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Economic calendar: What’s driving mortgage rates the week of March 14

Fed Chair Jerome Powell Testifies Before Senate Banking Committee
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Mortgage rates are notoriously unpredictable, but they respond reliably to one bit of economic news — rate hikes by the Federal Reserve.

This week’s must-watch economic news comes Wednesday, when the Federal Reserve Open Markets Committee wraps up a March meeting that’s widely expected to bring the first rate hike in years. Fed Chairman Jerome Powell is scheduled to speak to reporters.

In recent months, the Fed has discussed a “taper” of its pandemic-inspired economic stimulus. The Fed has been buying $120 billion in Treasury bonds and mortgage-backed securities every month, but a taper would mean slowing those purchases.

All that bond-buying has helped to keep mortgage rates low. With inflation gathering momentum, market watchers expect the Fed to pull back on bond buying. It’s unclear whether mortgage rates will move at all, though – nearly everyone expects a 0.25 percentage point increase in rates this week, an expectation that has been built into mortgage rates.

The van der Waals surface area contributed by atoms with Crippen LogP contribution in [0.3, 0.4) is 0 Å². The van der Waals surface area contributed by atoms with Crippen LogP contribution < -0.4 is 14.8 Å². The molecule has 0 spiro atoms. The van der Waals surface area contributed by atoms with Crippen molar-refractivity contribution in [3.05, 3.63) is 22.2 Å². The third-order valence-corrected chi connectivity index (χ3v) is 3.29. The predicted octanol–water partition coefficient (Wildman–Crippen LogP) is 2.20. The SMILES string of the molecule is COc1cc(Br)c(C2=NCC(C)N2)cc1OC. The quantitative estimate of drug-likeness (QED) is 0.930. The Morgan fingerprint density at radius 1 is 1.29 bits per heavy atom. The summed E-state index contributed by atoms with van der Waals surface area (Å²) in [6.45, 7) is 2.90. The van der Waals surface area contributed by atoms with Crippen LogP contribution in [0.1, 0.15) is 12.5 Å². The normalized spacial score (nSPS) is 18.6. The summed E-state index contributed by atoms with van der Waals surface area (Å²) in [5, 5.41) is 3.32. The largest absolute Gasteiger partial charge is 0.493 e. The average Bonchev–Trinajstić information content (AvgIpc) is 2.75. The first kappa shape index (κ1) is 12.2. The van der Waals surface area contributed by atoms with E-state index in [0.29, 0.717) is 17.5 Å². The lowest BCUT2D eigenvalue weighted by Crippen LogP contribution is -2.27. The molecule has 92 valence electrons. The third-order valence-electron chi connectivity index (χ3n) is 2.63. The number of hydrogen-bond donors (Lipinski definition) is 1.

A dramatic rise in inflation over the past year has all but forced the Fed to boost rates. Skeptics say the central bank has been slow to respond to the highest inflation in decades.

“With inflation well above 2 percent and a strong labor market, we expect it will be appropriate to raise the target range for the federal funds rate at our meeting later this month,” Powell recently told the House Financial Services Committee.

Under questioning from lawmakers, Powell said he was inclined to support an increase of 0.25 percentage points, or 25 basis points. Also worth noting: Nearly everyone anticipates a small increase, and if the Fed acts as expected, mortgage rates might not respond at all.

The Fed doesn’t directly dictate mortgage rates, and the calculus behind how much you pay for a home loan is complicated. But here’s one easy rule of thumb: The 30-year fixed-rate mortgage closely tracks the 10-year Treasury yield. When that rate goes up, the popular 30-year fixed rate mortgage tends to do the same.

Rates for fixed mortgages are influenced by other factors, such as supply and demand. When mortgage lenders have too much business, they raise rates to decrease demand. When business is light, they tend to cut rates to attract more customers.

Rates ultimately are set by the investors who buy your loan. Most U.S. mortgages are packaged as securities and resold to investors. Your lender offers you an interest rate that investors on the secondary market are willing to pay.

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Written by
Jeff Ostrowski
Senior mortgage reporter
Jeff Ostrowski covers mortgages and the housing market. Before joining Bankrate in 2020, he wrote about real estate and the economy for the Palm Beach Post and the South Florida Business Journal.